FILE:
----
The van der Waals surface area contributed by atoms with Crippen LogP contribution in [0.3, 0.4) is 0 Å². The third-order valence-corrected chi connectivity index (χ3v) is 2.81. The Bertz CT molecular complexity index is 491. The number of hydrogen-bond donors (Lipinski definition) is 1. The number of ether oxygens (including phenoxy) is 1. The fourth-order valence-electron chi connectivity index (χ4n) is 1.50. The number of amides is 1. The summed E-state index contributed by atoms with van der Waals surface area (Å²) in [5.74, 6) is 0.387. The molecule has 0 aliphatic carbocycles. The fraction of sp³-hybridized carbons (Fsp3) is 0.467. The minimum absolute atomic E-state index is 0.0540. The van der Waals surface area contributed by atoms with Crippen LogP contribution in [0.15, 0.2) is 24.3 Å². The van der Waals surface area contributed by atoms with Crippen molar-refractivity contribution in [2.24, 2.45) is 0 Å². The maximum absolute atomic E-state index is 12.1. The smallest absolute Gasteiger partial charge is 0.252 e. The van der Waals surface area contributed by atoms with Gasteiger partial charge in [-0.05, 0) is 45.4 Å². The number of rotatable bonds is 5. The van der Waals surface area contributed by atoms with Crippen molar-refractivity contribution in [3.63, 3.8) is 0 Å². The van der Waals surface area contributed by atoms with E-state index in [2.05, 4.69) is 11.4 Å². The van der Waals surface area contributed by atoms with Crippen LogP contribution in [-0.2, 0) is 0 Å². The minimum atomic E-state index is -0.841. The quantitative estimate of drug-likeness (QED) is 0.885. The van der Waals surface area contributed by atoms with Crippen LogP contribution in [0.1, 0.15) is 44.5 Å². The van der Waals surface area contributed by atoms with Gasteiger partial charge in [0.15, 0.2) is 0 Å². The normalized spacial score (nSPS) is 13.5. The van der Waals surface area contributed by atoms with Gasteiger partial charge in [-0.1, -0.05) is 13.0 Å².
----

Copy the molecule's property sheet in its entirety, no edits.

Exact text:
The van der Waals surface area contributed by atoms with Crippen LogP contribution in [0.3, 0.4) is 0 Å². The third-order valence-corrected chi connectivity index (χ3v) is 2.81. The Bertz CT molecular complexity index is 491. The number of hydrogen-bond donors (Lipinski definition) is 1. The number of ether oxygens (including phenoxy) is 1. The fourth-order valence-electron chi connectivity index (χ4n) is 1.50. The number of amides is 1. The summed E-state index contributed by atoms with van der Waals surface area (Å²) in [5.74, 6) is 0.387. The molecule has 0 aliphatic carbocycles. The fraction of sp³-hybridized carbons (Fsp3) is 0.467. The minimum absolute atomic E-state index is 0.0540. The van der Waals surface area contributed by atoms with Crippen LogP contribution in [0.15, 0.2) is 24.3 Å². The van der Waals surface area contributed by atoms with Crippen molar-refractivity contribution in [2.24, 2.45) is 0 Å². The maximum absolute atomic E-state index is 12.1. The smallest absolute Gasteiger partial charge is 0.252 e. The van der Waals surface area contributed by atoms with Gasteiger partial charge in [-0.05, 0) is 45.4 Å². The number of rotatable bonds is 5. The van der Waals surface area contributed by atoms with Crippen molar-refractivity contribution in [3.63, 3.8) is 0 Å². The van der Waals surface area contributed by atoms with E-state index in [2.05, 4.69) is 11.4 Å². The van der Waals surface area contributed by atoms with Crippen LogP contribution in [-0.2, 0) is 0 Å². The minimum atomic E-state index is -0.841. The quantitative estimate of drug-likeness (QED) is 0.885. The van der Waals surface area contributed by atoms with Crippen LogP contribution in [0.1, 0.15) is 44.5 Å². The van der Waals surface area contributed by atoms with Gasteiger partial charge in [0.15, 0.2) is 0 Å². The normalized spacial score (nSPS) is 13.5. The van der Waals surface area contributed by atoms with Gasteiger partial charge in [-0.1, -0.05) is 13.0 Å².